Cafeteria Lines

by Terry Bar

Gripping my tray more tightly than I realize, I stare at the Swedish Meatballs bobbing in viscous gravy. If I remember my Crayolas accurately, the color is “Burnt Umber.” We’re in an IKEA in Charlotte, and oddly, shopping for relatively cheap, perpendicularly-structured furniture makes me hungry. But not Swedish meatballs hungry. The term “mystery meat” hovers in my consciousness.

I move to the salads; I see a grilled chicken Caesar that seems gluten-free if I remove the croutons and check the dressing carefully. I grab a bottle of water, follow my wife and daughter to the checkout line, pay too much for what we’ve selected, and then begin the search for a table.

As we search, hoping not to share a table with other harried strangers, I drift to other scenes, other cafeteria lines from my southern past. I think cafeterias are the great eating-out-equalizers of our culture.

But I could be very wrong.

*****

When I was a boy, I noticed every aspect of my cafeteria world in 1960’s Birmingham, Alabama. Usually these serving-line excursions followed a doctor’s appointment; lunch was a salve for my collective childhood shots: polio, smallpox, diphtheria, tetanus, and whooping cough.

Back then, Birmingham’s two main cafeterias– the local chain, Britling’s, and the national, Morrison’s–seemed interchangeable. While Britling’s on the Highland was closer to my doctor’s and so fit our lunch schedule, Morrison’s was the choice for evening faire.

Morrison’s was more exotic, or at least I thought so given that its walls were covered in jungle-themed murals with tropical plants surrounding the serving lines. Somehow, I felt anxious looking at these murals: at the almost faceless natives in various stages of undress following each other in lines that seemed intentional. Maybe it was the “restless native” picture I got from watching all those Tarzan movies. All I know is that during our time at Morrison’s I listened for drumbeats and worried through my supper.

On very special occasions, so special that I’m not sure now what the occasion was, Mom would drive us into Birmingham to meet my Dad after work, and we’d eat at Morrison’s and go to a movie. Patrons dressed for cafeterias back then—the late 1950’s—as if they were dining at The Four Seasons. Women in fur wraps and pearls; men in sharp suits and fedoras.

I’d go through the line anticipating all I’d get, which in reality was the same thing every time: hamburger steak with a dill pickle slice on top; mashed potatoes and English peas. And milk to drink. For dessert, a bowl of brightly-cubed Jell-O, usually either green, blue, or red, but never orange or yellow. The highlight, though, and I’m not sure why even now, was the breadsticks. I had to have these no matter what, and I’d begin eating them before we got through the line. They were hard, salty, and even now I can taste their crispness.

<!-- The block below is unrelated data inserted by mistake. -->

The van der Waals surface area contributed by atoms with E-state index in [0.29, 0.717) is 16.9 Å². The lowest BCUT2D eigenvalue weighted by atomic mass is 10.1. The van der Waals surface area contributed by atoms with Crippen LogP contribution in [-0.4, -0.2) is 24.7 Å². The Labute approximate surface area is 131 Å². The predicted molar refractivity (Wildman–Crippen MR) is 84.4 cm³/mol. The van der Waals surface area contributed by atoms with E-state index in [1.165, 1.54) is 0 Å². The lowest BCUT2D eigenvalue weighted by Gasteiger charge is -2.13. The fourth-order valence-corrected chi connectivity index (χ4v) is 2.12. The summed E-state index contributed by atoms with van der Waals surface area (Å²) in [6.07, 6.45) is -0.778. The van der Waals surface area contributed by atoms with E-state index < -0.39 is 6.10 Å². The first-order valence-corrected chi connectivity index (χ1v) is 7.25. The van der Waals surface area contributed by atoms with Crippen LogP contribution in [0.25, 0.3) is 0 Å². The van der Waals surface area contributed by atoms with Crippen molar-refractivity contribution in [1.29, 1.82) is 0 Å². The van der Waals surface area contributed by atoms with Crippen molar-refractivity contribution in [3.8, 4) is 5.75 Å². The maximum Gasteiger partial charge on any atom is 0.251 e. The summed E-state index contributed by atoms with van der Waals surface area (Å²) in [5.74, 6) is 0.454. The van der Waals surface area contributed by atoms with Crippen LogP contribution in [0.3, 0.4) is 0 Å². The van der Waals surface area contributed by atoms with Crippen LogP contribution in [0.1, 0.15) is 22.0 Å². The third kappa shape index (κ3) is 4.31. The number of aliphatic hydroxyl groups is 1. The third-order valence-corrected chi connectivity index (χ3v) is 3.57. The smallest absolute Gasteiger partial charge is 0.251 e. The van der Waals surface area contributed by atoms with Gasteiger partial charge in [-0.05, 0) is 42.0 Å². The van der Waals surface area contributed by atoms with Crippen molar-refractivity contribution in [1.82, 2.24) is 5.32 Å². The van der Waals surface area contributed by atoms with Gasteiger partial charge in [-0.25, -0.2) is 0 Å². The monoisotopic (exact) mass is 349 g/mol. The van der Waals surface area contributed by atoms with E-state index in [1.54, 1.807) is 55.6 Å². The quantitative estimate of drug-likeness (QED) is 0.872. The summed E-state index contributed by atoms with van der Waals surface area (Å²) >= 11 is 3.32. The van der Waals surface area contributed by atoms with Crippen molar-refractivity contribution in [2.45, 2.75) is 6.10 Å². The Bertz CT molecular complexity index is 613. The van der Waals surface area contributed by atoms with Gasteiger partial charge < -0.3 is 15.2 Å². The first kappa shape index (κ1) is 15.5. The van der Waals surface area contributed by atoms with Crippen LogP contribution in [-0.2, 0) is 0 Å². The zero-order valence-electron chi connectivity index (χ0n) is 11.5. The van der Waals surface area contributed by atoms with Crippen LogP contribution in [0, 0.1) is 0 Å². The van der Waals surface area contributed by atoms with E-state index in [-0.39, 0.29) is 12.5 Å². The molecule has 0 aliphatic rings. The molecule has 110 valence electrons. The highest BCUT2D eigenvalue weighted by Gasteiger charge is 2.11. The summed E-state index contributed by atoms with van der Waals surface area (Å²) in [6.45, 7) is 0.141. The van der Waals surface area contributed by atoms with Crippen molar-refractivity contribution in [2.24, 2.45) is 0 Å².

While the women dishing out our selections were white and wore off-white maid’s uniforms, at the end of the line, all patrons were met by the waiting staff dressed in clean white linen coats, dark slacks, high collars with bow ties. Now here was the floor show: waiters would carry five or six trays balanced together up and down their extended arms, or two trays held aloft, every item on that tray remaining perfectly still until they were expertly arranged at our table, each item in its perfect place in front of the appropriate diner. I can still see my brother in his steel high chair banging his spoon, or me asking for ketchup or Heinz-57 Steak Sauce. I see the waiter pleasantly returning with my treasures, and my Dad leaving a quarter, or maybe 35 cents on the tray.

And I see myself glancing back at the serving line and noticing the waiters taking their places again, ready to attend the next group of patrons who are waiting patiently to be waited on. The two lines—waiters and “waiters”–continuing their convergence. Though I see it all clearly, I think nothing of the fact that all the patrons look alike, as do all the waiters. I see nothing amiss here in the Birmingham cafeteria-world of my boyhood. Nothing, to my wide blue eyes, is out of place, aside from those murals. Cafeteria lines entice. We’re all waiting for something: a blue plate special; deviled crab; a rare slice of prime rib. For me, as I grew and my tastes changed, I graduated from hamburger steak and breadsticks to trout almandine and garlic toast. But when I asked for my trout, I was forced to look at that other fish choice next to it; the one swimming in a sea of oozy liquid with some strange black line running down its middle. This was “broiled mackerel,” and never in all my cafeteria experiences did I see anyone request it. It was visible, but off-limits: there to be seen but never actually touched. Two fish emanating from the same ocean but swimming in vastly different pools. Of course, the world was changing too.